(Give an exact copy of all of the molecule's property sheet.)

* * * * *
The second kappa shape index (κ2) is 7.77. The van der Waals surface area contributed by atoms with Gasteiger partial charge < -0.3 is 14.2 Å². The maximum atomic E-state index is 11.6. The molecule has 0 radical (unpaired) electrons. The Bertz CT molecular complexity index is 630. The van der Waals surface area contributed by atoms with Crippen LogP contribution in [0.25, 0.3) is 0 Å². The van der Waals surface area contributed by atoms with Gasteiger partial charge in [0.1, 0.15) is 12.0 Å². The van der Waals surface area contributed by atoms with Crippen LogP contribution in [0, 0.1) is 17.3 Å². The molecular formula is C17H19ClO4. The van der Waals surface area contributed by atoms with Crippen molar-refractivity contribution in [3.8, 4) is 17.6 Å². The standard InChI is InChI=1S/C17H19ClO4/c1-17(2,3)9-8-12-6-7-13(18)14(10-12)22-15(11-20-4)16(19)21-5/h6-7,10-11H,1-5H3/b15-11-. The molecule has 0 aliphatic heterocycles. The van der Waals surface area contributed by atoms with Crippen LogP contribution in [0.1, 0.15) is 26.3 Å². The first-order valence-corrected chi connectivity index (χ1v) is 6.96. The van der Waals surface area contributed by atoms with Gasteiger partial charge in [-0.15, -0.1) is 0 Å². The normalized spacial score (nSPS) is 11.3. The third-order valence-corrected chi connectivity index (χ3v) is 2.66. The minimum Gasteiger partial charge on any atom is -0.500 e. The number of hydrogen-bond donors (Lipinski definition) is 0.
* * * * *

The second kappa shape index (κ2) is 7.77. The van der Waals surface area contributed by atoms with Gasteiger partial charge < -0.3 is 14.2 Å². The maximum atomic E-state index is 11.6. The molecule has 0 radical (unpaired) electrons. The Bertz CT molecular complexity index is 630. The van der Waals surface area contributed by atoms with Crippen LogP contribution in [0.25, 0.3) is 0 Å². The van der Waals surface area contributed by atoms with Gasteiger partial charge in [0.1, 0.15) is 12.0 Å². The van der Waals surface area contributed by atoms with Crippen LogP contribution in [0, 0.1) is 17.3 Å². The molecular formula is C17H19ClO4. The van der Waals surface area contributed by atoms with Crippen molar-refractivity contribution in [3.8, 4) is 17.6 Å². The standard InChI is InChI=1S/C17H19ClO4/c1-17(2,3)9-8-12-6-7-13(18)14(10-12)22-15(11-20-4)16(19)21-5/h6-7,10-11H,1-5H3/b15-11-. The molecule has 0 aliphatic heterocycles. The van der Waals surface area contributed by atoms with Crippen LogP contribution in [0.1, 0.15) is 26.3 Å². The first-order valence-corrected chi connectivity index (χ1v) is 6.96. The van der Waals surface area contributed by atoms with Gasteiger partial charge in [-0.15, -0.1) is 0 Å². The normalized spacial score (nSPS) is 11.3. The third-order valence-corrected chi connectivity index (χ3v) is 2.66. The minimum Gasteiger partial charge on any atom is -0.500 e. The number of hydrogen-bond donors (Lipinski definition) is 0.